Wikipedia:Freedom of panorama
|This essay contains the advice or opinions of one or more Wikipedia contributors. Essays may represent widespread norms or minority viewpoints. Consider these views with discretion. Essays are not Wikipedia policies or guidelines.|
|This page in a nutshell: In some countries it is legal to take and publish pictures of copyrighted art that is permanently installed in public places without infringing the author's rights. Depending on where a picture is taken, it might not be a copyright violation. In the U.S., this applies only to buildings, but not to sculptures, statues, or other works of visual art.|
Panorama freedom allows for taking pictures in public places. It is usually subject to special regulations in local copyright laws with the goal of granting reasonable freedom for photography in public space. Such laws, generally, allow photography of publicly visible buildings and non-private scenes from public places for the purposes of publishing. The actual extent of possible allowed usage of a picture taken in a public place is usually wider and depends upon the particular formulation of the law or clause that grants the possibility.
In the United States, "freedom of panorama" exists only for buildings (17 USC 120). For photos of works of the visual arts (sculptures and statues, but also murals) there are no similar exemptions in the U.S. copyright law.
When taking a picture of a copyrighted building design or a visual art, attention must be paid not only to the license of the photograph itself, but that of the visual work being photographed. Reproducing a copyrighted work as a photograph may constitute the creation of a derivative work, which is usually allowed only by the copyright holder of the work. If local law allows for freedom of panorama for the particular item being photographed, a derivative work is not created, and the only copyright on the photo is that assigned by the photographer. For more information, including a country by country list of freedom of panorama laws, please see Commons:Freedom of panorama.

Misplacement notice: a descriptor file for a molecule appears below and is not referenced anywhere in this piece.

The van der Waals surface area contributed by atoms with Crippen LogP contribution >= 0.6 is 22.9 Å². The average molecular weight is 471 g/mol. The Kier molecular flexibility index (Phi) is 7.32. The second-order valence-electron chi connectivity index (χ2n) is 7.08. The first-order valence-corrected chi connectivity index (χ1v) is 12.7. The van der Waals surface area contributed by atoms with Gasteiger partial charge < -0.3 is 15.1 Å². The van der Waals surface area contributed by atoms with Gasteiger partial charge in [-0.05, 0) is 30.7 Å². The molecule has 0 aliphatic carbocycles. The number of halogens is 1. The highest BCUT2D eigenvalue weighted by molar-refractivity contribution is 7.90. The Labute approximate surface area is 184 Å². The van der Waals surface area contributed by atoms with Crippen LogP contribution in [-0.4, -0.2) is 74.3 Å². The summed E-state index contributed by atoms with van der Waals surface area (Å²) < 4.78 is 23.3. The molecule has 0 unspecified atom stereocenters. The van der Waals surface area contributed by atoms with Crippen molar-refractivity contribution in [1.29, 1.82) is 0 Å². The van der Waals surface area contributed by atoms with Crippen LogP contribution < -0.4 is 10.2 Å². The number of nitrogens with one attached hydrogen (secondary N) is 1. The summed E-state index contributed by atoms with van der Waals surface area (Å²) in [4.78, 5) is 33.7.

If you take a picture of a copyrighted item in a country where freedom of panorama exists and wish to use your photo on Wikipedia, be sure to note where the photo was taken and what the panorama freedom law of that locale states. You are encouraged to upload freely licensed photographs taken under freedom of panorama to Wikimedia Commons rather than to the English Wikipedia. Not only will this make your freely licensed photograph available to a wider scale of people on Wikipedias in multiple languages, but on Commons they have more experience dealing with freedom of panorama issues. The English Wikipedia usually applies U.S. law to image copyright issues, and since freedom of panorama is mostly restricted in the United States, this may cause an image which was properly taken under freedom of panorama to be deleted.